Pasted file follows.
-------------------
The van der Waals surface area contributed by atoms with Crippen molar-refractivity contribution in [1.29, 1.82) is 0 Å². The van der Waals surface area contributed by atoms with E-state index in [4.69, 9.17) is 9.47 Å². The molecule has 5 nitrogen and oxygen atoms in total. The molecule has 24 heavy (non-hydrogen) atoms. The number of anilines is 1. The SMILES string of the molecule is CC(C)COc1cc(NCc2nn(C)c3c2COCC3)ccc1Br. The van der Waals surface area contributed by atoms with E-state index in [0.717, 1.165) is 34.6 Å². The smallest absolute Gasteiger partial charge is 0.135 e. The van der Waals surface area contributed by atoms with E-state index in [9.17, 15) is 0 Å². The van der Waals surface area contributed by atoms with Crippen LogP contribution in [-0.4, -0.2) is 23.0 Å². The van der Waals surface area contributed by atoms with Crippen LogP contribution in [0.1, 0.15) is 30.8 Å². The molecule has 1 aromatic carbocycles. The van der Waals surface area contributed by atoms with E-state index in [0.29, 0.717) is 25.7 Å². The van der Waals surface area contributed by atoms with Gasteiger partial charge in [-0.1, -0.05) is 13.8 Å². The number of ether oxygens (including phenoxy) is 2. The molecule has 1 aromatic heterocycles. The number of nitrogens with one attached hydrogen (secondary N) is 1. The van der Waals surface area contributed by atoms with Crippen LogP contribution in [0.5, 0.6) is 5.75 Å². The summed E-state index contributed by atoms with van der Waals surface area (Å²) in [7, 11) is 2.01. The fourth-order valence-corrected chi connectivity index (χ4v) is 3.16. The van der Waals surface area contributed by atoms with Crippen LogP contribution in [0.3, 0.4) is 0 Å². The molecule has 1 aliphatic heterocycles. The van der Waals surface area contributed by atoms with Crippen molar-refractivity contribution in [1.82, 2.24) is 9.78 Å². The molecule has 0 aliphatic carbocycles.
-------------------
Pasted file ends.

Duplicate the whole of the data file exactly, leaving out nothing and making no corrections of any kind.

The van der Waals surface area contributed by atoms with Crippen molar-refractivity contribution in [1.29, 1.82) is 0 Å². The van der Waals surface area contributed by atoms with E-state index in [4.69, 9.17) is 9.47 Å². The molecule has 5 nitrogen and oxygen atoms in total. The molecule has 24 heavy (non-hydrogen) atoms. The number of anilines is 1. The SMILES string of the molecule is CC(C)COc1cc(NCc2nn(C)c3c2COCC3)ccc1Br. The van der Waals surface area contributed by atoms with E-state index in [0.717, 1.165) is 34.6 Å². The smallest absolute Gasteiger partial charge is 0.135 e. The van der Waals surface area contributed by atoms with E-state index in [9.17, 15) is 0 Å². The van der Waals surface area contributed by atoms with Crippen LogP contribution in [-0.4, -0.2) is 23.0 Å². The van der Waals surface area contributed by atoms with Crippen LogP contribution in [0.1, 0.15) is 30.8 Å². The molecule has 1 aromatic carbocycles. The van der Waals surface area contributed by atoms with E-state index in [0.29, 0.717) is 25.7 Å². The van der Waals surface area contributed by atoms with Gasteiger partial charge in [-0.1, -0.05) is 13.8 Å². The number of ether oxygens (including phenoxy) is 2. The molecule has 1 aromatic heterocycles. The number of nitrogens with one attached hydrogen (secondary N) is 1. The van der Waals surface area contributed by atoms with Crippen LogP contribution in [0.5, 0.6) is 5.75 Å². The summed E-state index contributed by atoms with van der Waals surface area (Å²) in [7, 11) is 2.01. The fourth-order valence-corrected chi connectivity index (χ4v) is 3.16. The van der Waals surface area contributed by atoms with Crippen LogP contribution in [0.3, 0.4) is 0 Å². The molecule has 1 aliphatic heterocycles. The van der Waals surface area contributed by atoms with Crippen molar-refractivity contribution in [1.82, 2.24) is 9.78 Å². The molecule has 0 aliphatic carbocycles.